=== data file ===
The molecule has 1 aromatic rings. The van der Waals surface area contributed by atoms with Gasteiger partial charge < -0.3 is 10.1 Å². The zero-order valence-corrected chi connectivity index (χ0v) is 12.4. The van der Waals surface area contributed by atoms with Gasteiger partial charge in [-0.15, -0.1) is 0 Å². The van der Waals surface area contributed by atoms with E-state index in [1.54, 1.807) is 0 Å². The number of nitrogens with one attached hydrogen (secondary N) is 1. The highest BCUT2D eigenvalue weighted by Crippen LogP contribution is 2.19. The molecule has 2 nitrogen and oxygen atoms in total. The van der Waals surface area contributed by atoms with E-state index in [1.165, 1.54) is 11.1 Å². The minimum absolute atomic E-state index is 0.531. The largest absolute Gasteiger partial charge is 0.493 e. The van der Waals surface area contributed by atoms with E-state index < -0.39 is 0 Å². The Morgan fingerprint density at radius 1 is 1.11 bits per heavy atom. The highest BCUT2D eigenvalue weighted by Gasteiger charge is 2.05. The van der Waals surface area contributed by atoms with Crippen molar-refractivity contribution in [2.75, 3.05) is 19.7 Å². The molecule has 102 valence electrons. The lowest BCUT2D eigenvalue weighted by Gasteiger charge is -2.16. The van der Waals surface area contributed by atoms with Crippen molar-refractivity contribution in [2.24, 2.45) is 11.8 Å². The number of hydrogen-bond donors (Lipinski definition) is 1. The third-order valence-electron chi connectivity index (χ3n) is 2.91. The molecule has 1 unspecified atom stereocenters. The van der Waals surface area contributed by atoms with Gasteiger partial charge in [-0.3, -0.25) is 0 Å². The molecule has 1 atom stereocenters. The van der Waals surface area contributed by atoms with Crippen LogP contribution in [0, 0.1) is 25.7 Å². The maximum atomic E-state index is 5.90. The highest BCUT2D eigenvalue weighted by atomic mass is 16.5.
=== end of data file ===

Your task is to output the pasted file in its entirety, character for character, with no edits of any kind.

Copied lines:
The molecule has 1 aromatic rings. The van der Waals surface area contributed by atoms with Gasteiger partial charge < -0.3 is 10.1 Å². The zero-order valence-corrected chi connectivity index (χ0v) is 12.4. The van der Waals surface area contributed by atoms with Gasteiger partial charge in [-0.15, -0.1) is 0 Å². The van der Waals surface area contributed by atoms with E-state index in [1.54, 1.807) is 0 Å². The number of nitrogens with one attached hydrogen (secondary N) is 1. The highest BCUT2D eigenvalue weighted by Crippen LogP contribution is 2.19. The molecule has 2 nitrogen and oxygen atoms in total. The van der Waals surface area contributed by atoms with E-state index in [1.165, 1.54) is 11.1 Å². The minimum absolute atomic E-state index is 0.531. The largest absolute Gasteiger partial charge is 0.493 e. The van der Waals surface area contributed by atoms with E-state index < -0.39 is 0 Å². The Morgan fingerprint density at radius 1 is 1.11 bits per heavy atom. The highest BCUT2D eigenvalue weighted by Gasteiger charge is 2.05. The van der Waals surface area contributed by atoms with Crippen molar-refractivity contribution in [2.75, 3.05) is 19.7 Å². The molecule has 102 valence electrons. The lowest BCUT2D eigenvalue weighted by Gasteiger charge is -2.16. The van der Waals surface area contributed by atoms with Crippen molar-refractivity contribution in [2.24, 2.45) is 11.8 Å². The number of hydrogen-bond donors (Lipinski definition) is 1. The third-order valence-electron chi connectivity index (χ3n) is 2.91. The molecule has 1 unspecified atom stereocenters. The van der Waals surface area contributed by atoms with Gasteiger partial charge in [-0.3, -0.25) is 0 Å². The molecule has 1 atom stereocenters. The van der Waals surface area contributed by atoms with Crippen LogP contribution in [0, 0.1) is 25.7 Å². The maximum atomic E-state index is 5.90. The highest BCUT2D eigenvalue weighted by atomic mass is 16.5.